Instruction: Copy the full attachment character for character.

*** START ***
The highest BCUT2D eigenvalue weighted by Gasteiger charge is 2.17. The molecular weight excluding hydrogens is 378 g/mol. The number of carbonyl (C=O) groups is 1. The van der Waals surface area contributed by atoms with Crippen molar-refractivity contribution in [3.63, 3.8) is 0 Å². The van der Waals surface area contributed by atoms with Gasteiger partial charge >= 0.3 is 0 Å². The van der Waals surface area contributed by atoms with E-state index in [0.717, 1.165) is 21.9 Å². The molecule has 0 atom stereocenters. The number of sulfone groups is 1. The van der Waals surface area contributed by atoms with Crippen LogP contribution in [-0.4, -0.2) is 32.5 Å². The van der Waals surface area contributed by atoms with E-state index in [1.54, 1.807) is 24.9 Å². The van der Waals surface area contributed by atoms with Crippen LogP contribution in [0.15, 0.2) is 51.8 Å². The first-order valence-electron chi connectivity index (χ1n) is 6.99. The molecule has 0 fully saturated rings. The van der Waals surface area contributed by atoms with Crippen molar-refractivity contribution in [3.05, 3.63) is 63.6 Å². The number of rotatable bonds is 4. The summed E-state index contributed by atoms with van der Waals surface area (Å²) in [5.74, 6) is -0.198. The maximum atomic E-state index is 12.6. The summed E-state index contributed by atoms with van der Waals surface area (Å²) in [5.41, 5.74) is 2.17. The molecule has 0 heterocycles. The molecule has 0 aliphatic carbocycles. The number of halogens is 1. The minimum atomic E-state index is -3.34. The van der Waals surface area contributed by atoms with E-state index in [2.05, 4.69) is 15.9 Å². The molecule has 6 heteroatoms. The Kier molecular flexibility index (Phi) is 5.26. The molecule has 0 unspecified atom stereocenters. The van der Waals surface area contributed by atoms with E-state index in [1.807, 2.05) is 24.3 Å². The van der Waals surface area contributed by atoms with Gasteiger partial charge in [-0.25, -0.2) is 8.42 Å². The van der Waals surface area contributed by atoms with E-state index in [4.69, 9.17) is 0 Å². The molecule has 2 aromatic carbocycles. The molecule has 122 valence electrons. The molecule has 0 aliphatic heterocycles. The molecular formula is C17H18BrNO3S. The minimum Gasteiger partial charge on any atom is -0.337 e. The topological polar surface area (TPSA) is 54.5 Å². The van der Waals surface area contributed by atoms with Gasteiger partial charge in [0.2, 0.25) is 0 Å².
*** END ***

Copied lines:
The highest BCUT2D eigenvalue weighted by Gasteiger charge is 2.17. The molecular weight excluding hydrogens is 378 g/mol. The number of carbonyl (C=O) groups is 1. The van der Waals surface area contributed by atoms with Crippen molar-refractivity contribution in [3.63, 3.8) is 0 Å². The van der Waals surface area contributed by atoms with Gasteiger partial charge >= 0.3 is 0 Å². The van der Waals surface area contributed by atoms with E-state index in [0.717, 1.165) is 21.9 Å². The molecule has 0 atom stereocenters. The number of sulfone groups is 1. The van der Waals surface area contributed by atoms with Crippen LogP contribution in [-0.4, -0.2) is 32.5 Å². The van der Waals surface area contributed by atoms with E-state index in [1.54, 1.807) is 24.9 Å². The van der Waals surface area contributed by atoms with Crippen LogP contribution in [0.15, 0.2) is 51.8 Å². The first-order valence-electron chi connectivity index (χ1n) is 6.99. The molecule has 0 fully saturated rings. The van der Waals surface area contributed by atoms with Crippen molar-refractivity contribution in [3.05, 3.63) is 63.6 Å². The number of rotatable bonds is 4. The summed E-state index contributed by atoms with van der Waals surface area (Å²) in [5.74, 6) is -0.198. The maximum atomic E-state index is 12.6. The summed E-state index contributed by atoms with van der Waals surface area (Å²) in [5.41, 5.74) is 2.17. The molecule has 0 heterocycles. The molecule has 0 aliphatic carbocycles. The number of halogens is 1. The minimum atomic E-state index is -3.34. The van der Waals surface area contributed by atoms with E-state index in [2.05, 4.69) is 15.9 Å². The molecule has 6 heteroatoms. The Kier molecular flexibility index (Phi) is 5.26. The molecule has 0 unspecified atom stereocenters. The van der Waals surface area contributed by atoms with E-state index in [1.807, 2.05) is 24.3 Å². The van der Waals surface area contributed by atoms with Gasteiger partial charge in [-0.25, -0.2) is 8.42 Å². The van der Waals surface area contributed by atoms with E-state index in [4.69, 9.17) is 0 Å². The molecule has 2 aromatic carbocycles. The molecule has 122 valence electrons. The molecule has 0 aliphatic heterocycles. The molecular formula is C17H18BrNO3S. The minimum Gasteiger partial charge on any atom is -0.337 e. The topological polar surface area (TPSA) is 54.5 Å². The van der Waals surface area contributed by atoms with Gasteiger partial charge in [0.2, 0.25) is 0 Å².